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“Must know”

10.03.11

A friend of mine emailed asking if there’s any information about Central America that I consider must know.  For the purposes of this post we’ll call her “Steph” and this is mostly directed to her, though other people might find it useful (or anger inducing).  She’s already lived in Belize, so I’m leaving out comments about how idyllic Placencia is.

Honduras, Guatemala and El Salvador are too violent to be of much use right now.

The situation in Honduras has been deteriorating for years, which is a shame because it’s otherwise an incredible place.  The islands are still livable, but even Utila was seeing a serious rise in violent crime (I include muggings as violent crimes, many stats don’t).  When we were there we regularly read stories like “15 factory workers executed in midday”, mostly gang turf disputes in San Pedro Sula.  Are there more peaceful areas?  These days I don’t know.  I do know that routine law enforcement is basically non-existent.  I spent a few months in mainland Honduras in 2007 and even then private security was the only security (and was very, very common).  Things have only gone downhill since (a coup, a devastating series of floods, riots, increased gang activity).

For some reason everyone seems to have agreed to pretend Guatemala is a reasonable place to hang out.  The murder rate was already atrocious (and likely lowballed) before the Mexican gangs got involved.  I swear to god every 3rd backpacker I talked to mentioned either being personally mugged at knife point or knowing someone who had.  Yet they’d still always go “It’s not that bad.”  I spent a few weeks renting a room in a nice house in a gated community a short walk from upscale downtown Antigua.  The owners warned us repeatedly that guys with machetes liked to hide in the bushes and mug people outside the gate.  This was NOT a desolate area and this was a known MO, but nothing was done about it.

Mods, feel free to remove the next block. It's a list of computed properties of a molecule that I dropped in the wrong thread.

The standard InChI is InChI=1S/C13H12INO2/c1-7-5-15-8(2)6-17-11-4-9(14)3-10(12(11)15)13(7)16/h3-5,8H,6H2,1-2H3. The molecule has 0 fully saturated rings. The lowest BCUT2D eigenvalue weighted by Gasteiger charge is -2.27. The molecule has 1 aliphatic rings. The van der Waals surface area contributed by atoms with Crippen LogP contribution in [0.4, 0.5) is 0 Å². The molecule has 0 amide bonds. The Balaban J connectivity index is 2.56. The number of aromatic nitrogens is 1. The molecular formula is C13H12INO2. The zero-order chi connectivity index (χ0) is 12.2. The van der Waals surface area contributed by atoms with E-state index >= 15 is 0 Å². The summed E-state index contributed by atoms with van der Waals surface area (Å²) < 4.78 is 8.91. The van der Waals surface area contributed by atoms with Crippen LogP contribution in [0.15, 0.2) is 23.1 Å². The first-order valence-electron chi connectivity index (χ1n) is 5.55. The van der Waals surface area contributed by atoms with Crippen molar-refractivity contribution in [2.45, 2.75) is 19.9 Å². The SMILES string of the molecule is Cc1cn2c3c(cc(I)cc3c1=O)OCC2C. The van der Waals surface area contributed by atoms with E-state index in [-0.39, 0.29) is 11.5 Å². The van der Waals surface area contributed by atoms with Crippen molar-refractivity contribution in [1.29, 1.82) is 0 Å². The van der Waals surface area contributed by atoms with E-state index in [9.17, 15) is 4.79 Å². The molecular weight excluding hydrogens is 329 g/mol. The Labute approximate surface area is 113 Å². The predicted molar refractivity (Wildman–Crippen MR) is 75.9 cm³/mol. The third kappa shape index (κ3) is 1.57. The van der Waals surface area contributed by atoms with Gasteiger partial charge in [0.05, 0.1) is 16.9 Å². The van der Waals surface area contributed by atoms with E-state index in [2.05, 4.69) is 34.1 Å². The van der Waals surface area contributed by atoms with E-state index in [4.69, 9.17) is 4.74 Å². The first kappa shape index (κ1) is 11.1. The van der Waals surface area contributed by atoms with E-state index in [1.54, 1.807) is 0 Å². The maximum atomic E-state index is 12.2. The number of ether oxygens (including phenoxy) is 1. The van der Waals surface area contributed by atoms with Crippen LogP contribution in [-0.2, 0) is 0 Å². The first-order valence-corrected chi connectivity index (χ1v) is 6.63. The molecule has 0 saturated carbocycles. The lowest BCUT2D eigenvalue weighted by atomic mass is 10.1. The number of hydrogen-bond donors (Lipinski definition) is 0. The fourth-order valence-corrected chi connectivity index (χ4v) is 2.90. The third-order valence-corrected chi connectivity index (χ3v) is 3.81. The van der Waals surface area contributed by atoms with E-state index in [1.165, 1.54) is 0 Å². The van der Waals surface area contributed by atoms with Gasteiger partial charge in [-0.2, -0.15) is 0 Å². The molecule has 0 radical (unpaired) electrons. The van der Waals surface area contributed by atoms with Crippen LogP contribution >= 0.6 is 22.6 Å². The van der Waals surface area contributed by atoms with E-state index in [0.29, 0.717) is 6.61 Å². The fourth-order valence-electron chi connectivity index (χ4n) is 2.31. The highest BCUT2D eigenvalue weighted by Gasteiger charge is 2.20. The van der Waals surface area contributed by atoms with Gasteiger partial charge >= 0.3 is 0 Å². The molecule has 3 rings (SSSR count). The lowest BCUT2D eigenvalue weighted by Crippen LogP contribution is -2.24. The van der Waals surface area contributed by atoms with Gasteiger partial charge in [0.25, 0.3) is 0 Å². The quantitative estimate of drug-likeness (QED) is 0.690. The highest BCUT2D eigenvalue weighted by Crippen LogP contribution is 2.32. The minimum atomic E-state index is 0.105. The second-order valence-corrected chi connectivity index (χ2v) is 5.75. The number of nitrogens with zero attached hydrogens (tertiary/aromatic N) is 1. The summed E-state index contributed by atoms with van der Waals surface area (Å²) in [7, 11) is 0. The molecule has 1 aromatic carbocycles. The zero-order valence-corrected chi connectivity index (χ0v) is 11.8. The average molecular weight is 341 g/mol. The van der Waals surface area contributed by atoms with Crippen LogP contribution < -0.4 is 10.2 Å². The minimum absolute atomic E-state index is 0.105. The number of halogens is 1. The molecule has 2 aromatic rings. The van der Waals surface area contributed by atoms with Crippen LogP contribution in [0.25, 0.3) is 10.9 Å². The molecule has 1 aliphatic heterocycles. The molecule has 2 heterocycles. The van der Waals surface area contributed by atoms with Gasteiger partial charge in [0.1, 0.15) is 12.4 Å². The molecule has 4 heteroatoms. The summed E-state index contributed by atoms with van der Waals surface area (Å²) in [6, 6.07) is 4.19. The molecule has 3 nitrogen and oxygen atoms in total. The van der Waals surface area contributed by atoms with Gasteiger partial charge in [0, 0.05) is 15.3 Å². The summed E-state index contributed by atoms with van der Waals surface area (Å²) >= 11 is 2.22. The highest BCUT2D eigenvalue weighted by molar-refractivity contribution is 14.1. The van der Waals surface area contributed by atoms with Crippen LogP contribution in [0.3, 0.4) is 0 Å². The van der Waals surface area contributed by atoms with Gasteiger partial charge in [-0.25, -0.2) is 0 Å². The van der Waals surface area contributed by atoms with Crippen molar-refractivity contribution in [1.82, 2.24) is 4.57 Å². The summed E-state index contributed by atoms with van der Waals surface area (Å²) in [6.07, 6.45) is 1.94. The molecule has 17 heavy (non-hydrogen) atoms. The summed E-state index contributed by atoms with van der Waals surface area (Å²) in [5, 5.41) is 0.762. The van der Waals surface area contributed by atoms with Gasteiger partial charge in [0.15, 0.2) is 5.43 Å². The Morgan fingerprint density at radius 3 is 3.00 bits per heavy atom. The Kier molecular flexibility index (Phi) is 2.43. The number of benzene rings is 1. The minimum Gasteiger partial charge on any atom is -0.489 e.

I haven’t been to El Salvador.  I’ve heard great things about it, including San Salvador and the beaches, but it’s still a little to dicey for me to take The Girlfriend.  If I were traveling with a few guys I’d risk it.  And while Guatemala and Honduras are on the decline (Guatemala perpetually), El Salvador has shown some signs of significant improvement lately.  Best of luck to them, I can’t wait to see it.

Nicaragua is incredibly cheap and it’s beautiful, though a lot of people are waiting to see how this election goes (how the people react to Ortega’s unconstitutional 3rd term re-election) before putting down roots.

Costa Rica is overpriced and increasingly unwelcoming to gringos.  We didn’t spend much time (just the bus stop layover), many expats we talked to were moving out of there.

Panama is head and shoulders above the rest of the region with regard to standard of living.  Great deals can be found outside of Panama City and Bocas del Toro (too far out for cheap goods to be available), though both of those places are worth seeing too.

Much of the Central American Caribbean is uninviting; it’s often the more impoverished and less secure area.  In Nicaragua you can’t even get there by road, except for one isolated town.  Development sprawls along the Inter-American Highway which runs the Pacific Coast.  That said, there are some real jewels out there, though prices tend to climb since supplies need to be transported so far.  This is doubly true on small islands.

Don’t miss:

Nicaragua: San Juan del Sur and surrounding beach sprawl is right up your alley, though the diving is lame, Leon if you can stand the heat, both Corn Islands (quick flight from Manangua, arduous journey otherwise, either might be your thing, you’ll be glad you went), Isla Ometempe (the two-volcano island in Lake Nicaragua) and Esteli if you can handle the slow life (and it gets slower from there).